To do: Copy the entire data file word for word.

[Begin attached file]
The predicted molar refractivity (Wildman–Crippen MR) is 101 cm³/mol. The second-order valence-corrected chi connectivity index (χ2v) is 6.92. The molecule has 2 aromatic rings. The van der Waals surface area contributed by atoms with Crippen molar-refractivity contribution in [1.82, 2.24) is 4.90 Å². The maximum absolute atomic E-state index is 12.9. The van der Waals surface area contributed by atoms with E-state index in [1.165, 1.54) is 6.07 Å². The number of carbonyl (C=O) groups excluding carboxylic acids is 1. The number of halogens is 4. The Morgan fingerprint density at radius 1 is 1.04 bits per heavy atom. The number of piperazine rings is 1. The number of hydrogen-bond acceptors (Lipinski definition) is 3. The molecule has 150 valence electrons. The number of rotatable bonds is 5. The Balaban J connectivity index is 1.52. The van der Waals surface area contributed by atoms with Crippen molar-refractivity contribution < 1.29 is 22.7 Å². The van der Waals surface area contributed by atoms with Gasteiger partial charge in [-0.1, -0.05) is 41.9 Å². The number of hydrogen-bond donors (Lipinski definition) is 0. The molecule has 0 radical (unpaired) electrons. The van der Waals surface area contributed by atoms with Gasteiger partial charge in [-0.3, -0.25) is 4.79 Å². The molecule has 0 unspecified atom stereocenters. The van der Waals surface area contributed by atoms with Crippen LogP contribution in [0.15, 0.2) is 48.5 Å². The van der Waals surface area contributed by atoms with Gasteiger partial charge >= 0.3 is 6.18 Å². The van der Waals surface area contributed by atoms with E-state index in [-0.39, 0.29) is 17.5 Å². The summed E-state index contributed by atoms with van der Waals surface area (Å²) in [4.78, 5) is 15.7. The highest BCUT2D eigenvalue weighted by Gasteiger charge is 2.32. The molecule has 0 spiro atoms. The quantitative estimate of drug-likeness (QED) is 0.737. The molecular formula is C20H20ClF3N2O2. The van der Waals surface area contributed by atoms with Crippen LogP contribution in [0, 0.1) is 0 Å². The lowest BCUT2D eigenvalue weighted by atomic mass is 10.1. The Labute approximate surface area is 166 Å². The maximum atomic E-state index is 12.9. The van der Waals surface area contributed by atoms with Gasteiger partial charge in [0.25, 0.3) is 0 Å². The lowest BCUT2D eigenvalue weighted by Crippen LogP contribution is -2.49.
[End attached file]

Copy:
The predicted molar refractivity (Wildman–Crippen MR) is 101 cm³/mol. The second-order valence-corrected chi connectivity index (χ2v) is 6.92. The molecule has 2 aromatic rings. The van der Waals surface area contributed by atoms with Crippen molar-refractivity contribution in [1.82, 2.24) is 4.90 Å². The maximum absolute atomic E-state index is 12.9. The van der Waals surface area contributed by atoms with E-state index in [1.165, 1.54) is 6.07 Å². The number of carbonyl (C=O) groups excluding carboxylic acids is 1. The number of halogens is 4. The Morgan fingerprint density at radius 1 is 1.04 bits per heavy atom. The number of piperazine rings is 1. The number of hydrogen-bond acceptors (Lipinski definition) is 3. The molecule has 150 valence electrons. The number of rotatable bonds is 5. The Balaban J connectivity index is 1.52. The van der Waals surface area contributed by atoms with Crippen molar-refractivity contribution < 1.29 is 22.7 Å². The van der Waals surface area contributed by atoms with Gasteiger partial charge in [-0.1, -0.05) is 41.9 Å². The number of hydrogen-bond donors (Lipinski definition) is 0. The molecule has 0 radical (unpaired) electrons. The van der Waals surface area contributed by atoms with Gasteiger partial charge in [-0.3, -0.25) is 4.79 Å². The molecule has 0 unspecified atom stereocenters. The van der Waals surface area contributed by atoms with Crippen LogP contribution in [0.15, 0.2) is 48.5 Å². The van der Waals surface area contributed by atoms with Gasteiger partial charge >= 0.3 is 6.18 Å². The van der Waals surface area contributed by atoms with E-state index in [-0.39, 0.29) is 17.5 Å². The summed E-state index contributed by atoms with van der Waals surface area (Å²) in [4.78, 5) is 15.7. The highest BCUT2D eigenvalue weighted by Gasteiger charge is 2.32. The molecule has 0 spiro atoms. The quantitative estimate of drug-likeness (QED) is 0.737. The molecular formula is C20H20ClF3N2O2. The van der Waals surface area contributed by atoms with Crippen LogP contribution in [0, 0.1) is 0 Å². The lowest BCUT2D eigenvalue weighted by atomic mass is 10.1. The Labute approximate surface area is 166 Å². The maximum atomic E-state index is 12.9. The van der Waals surface area contributed by atoms with Gasteiger partial charge in [0.25, 0.3) is 0 Å². The lowest BCUT2D eigenvalue weighted by Crippen LogP contribution is -2.49.